A photographical study on the disparities between appearance and reality, Lara Zankoul's work tests the limits of photography.
It’s all too easy for us to lose sight of ourselves when fulfilling the dull demands of the daily grind. Routines often put a damper on our creative potential, but for Lebanese artist Lara Zankoul, the day-to-day drudgery was the wake up call she needed to harness her creativity. Once constricted to the confines of a cubicle, Zankoul stumbled across the art of fine photography as a momentary escape, and ultimately swapped pencils and paper clips for an entirely different world all together.
Zankoul left her office job behind in 2008 and later re-emerged as a photographer. “My inspiration comes from everything I’ve been exposed to since day one,” she told us. The whimsical worlds she creates are full of emotions and surreal, subtle symbols which challenge our perceptions of the lives we live. Her first photographical foray began with a 365 project, which saw her take one picture every day for a year. From there, Zankoul has tried on multiple projects and styles, adding their respective techniques to inform her understanding of the medium along the way.
Zankoul’s latest series, ‘The Unseen’, tackles the duality of appearances versus reality by revealing what lies just beneath the surface. Incredibly, the images are ‘true to life’ and created without any digital manipulation. In other words, the models you see really are submerged in tanks full of water, which were specially constructed for the series. Exhibiting in the Ayyam Gallery in Beirut, Zankoul’s work lifts the limits of photography and redefines what it means to think inside the box.
Taking four months to complete and two days to shoot, the over-underwater photography is a whimsical presentation of Freudian thought. The lower depths of Lara Zankoul’s “iceberg”—which are usually hidden to the human eye—are used to evoke emotions like paranoia, as sharks appear to swirl around the room. ‘Unseen’ also encapsulates the lighter side of the spectrum, symbolizing the growth of life with blossoming blooms and the softest of lighting.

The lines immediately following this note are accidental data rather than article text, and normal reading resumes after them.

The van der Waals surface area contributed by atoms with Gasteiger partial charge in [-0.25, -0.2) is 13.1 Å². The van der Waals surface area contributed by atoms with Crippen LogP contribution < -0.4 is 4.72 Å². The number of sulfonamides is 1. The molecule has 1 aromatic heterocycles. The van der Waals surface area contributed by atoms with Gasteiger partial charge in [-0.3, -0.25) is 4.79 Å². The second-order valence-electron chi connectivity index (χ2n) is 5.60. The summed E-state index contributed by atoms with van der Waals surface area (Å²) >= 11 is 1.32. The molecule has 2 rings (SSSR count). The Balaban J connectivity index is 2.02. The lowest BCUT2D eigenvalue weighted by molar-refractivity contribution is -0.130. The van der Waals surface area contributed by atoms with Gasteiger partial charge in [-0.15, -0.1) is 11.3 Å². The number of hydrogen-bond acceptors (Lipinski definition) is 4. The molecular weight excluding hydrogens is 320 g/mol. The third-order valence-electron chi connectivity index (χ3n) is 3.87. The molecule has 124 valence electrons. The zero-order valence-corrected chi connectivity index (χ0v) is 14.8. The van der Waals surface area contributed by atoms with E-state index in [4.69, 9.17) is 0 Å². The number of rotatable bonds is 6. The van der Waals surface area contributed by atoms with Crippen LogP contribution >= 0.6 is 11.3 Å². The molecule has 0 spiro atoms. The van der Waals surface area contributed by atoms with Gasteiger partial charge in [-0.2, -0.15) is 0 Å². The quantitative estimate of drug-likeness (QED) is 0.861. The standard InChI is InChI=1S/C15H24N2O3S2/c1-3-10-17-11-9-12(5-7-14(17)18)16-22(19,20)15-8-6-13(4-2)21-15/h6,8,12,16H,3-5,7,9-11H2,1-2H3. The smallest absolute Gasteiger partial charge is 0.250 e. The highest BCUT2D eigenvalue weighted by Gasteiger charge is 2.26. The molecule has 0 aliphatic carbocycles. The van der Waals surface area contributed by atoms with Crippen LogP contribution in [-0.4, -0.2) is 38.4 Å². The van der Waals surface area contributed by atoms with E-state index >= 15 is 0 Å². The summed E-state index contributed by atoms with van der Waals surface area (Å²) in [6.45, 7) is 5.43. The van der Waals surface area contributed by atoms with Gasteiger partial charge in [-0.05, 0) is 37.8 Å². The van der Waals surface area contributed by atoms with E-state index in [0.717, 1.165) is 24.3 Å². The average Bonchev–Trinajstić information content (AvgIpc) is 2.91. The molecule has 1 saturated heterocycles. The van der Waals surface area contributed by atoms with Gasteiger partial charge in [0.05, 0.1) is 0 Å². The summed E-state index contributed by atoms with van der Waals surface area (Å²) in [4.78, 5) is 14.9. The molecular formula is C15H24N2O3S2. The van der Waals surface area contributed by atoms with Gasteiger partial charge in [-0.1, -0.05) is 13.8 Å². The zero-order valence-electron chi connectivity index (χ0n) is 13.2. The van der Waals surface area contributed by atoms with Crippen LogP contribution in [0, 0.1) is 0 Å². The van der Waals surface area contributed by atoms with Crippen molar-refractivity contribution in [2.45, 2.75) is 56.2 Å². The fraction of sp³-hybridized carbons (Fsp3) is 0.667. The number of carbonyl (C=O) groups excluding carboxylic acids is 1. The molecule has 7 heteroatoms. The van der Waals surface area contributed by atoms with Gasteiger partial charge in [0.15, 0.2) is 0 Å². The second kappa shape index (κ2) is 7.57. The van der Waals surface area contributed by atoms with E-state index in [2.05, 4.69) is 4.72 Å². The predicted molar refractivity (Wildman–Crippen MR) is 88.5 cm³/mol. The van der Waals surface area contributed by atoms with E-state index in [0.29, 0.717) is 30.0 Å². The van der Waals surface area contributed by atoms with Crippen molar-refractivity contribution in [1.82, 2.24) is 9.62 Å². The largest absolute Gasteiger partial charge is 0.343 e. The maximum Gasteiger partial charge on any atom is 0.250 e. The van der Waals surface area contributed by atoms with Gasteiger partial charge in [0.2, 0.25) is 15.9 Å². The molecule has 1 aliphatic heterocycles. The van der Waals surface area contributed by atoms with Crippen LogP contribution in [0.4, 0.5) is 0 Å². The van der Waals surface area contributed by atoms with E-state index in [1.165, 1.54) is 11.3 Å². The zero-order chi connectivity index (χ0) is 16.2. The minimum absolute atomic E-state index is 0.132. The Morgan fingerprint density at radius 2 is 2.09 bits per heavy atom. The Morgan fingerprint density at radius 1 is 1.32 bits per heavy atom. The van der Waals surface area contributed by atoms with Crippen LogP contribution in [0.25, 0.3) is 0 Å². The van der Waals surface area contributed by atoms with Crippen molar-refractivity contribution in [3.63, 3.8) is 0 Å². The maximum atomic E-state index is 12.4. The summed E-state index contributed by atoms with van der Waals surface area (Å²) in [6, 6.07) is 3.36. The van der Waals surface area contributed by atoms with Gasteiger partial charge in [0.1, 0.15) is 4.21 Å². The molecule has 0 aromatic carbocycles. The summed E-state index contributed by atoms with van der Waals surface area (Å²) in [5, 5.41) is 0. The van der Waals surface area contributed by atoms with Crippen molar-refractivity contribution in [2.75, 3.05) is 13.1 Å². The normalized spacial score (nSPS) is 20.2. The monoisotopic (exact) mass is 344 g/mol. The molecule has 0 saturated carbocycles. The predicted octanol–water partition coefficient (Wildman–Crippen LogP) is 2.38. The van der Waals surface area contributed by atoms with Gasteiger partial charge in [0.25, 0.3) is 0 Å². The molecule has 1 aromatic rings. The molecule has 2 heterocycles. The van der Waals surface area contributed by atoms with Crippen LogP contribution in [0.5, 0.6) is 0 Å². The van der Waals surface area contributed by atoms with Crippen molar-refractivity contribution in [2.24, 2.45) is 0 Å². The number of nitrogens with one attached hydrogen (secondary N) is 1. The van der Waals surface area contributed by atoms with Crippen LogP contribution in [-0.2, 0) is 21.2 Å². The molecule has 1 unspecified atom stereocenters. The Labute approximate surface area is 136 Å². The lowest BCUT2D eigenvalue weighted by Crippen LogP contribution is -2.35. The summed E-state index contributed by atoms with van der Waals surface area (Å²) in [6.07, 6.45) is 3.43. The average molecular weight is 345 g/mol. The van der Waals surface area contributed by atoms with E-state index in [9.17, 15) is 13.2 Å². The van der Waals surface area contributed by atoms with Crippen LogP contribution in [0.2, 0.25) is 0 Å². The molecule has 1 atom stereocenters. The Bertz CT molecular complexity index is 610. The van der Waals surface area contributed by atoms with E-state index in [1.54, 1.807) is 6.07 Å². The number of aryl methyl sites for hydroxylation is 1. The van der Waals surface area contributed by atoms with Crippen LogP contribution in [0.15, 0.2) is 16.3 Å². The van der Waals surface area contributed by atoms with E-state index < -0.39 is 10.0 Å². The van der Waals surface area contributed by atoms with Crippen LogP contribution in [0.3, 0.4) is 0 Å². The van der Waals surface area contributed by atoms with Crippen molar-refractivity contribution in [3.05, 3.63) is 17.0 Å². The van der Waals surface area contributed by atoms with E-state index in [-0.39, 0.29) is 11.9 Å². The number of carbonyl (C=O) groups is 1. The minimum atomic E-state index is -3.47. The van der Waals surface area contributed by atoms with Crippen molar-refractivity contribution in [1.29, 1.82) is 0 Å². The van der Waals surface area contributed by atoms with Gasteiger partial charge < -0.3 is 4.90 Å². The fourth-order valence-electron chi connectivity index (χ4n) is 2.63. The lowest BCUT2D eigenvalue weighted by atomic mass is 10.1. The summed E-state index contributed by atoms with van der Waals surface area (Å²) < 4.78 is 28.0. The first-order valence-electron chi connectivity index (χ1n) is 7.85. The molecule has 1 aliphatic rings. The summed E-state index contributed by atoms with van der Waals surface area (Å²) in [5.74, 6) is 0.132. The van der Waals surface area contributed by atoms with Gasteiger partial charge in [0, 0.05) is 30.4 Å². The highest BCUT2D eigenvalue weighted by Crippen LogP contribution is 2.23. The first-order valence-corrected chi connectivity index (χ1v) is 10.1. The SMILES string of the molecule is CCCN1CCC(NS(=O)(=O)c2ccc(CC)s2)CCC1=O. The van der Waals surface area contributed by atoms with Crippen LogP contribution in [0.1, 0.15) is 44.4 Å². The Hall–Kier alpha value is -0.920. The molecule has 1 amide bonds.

Speaking about her work, Zankoul told All That Is Interesting, “There is an intention or message behind every photo I take. The way an image is composed, the use of symbols, the lighting and the color choices are all part of the message conveyed. My photos explore the charm and mystery of the human psyche. Each work carries a different notion touching on the psychological aspect of humans.
“Bizarre situations, misplaced items, surreal dimensions, strange struggles leave the mind to wander in a possibility of interpretations; to re-invent and complete unfinished stories, to explore unanswered questions. Through my pictures, I invite the viewer to decipher the hidden symbols and interact with the picture to reflect on his reality and personal experience. What seems to be so unreal in the first place, could be closer than we expect, to the complexities of our mind.”
In addition to her unseen photographs, Zankoul’s first photographic exhibition, ‘Depths’, wandered into the world of modern fairy tales. From clutching onto reality as it whips away underneath you to taming the wildest of dreams, the conceptual compositions are perfect examples of Zankoul’s exploration of the human psyche. “Each series represents me or my experiences at a particular point in time,” Zankoul says. Other works include the ‘Magical Room’, a fantasy realm inside the expansive imagination of a day dreamer and a series of oversized ‘Tea Cups’, a surreal symbol borrowed from the book Alice in Wonderland.
Zankoul’s conceptual richness is complemented by an equally robust execution. After weeks of brainstorming, researching and set preparation, Zankoul’s products are visually stunning and break the traditional binds of fine art photography. The photographer is releasing new works within the coming months, but in the meantime you can find out more about Lara Zankoul’s work on her website.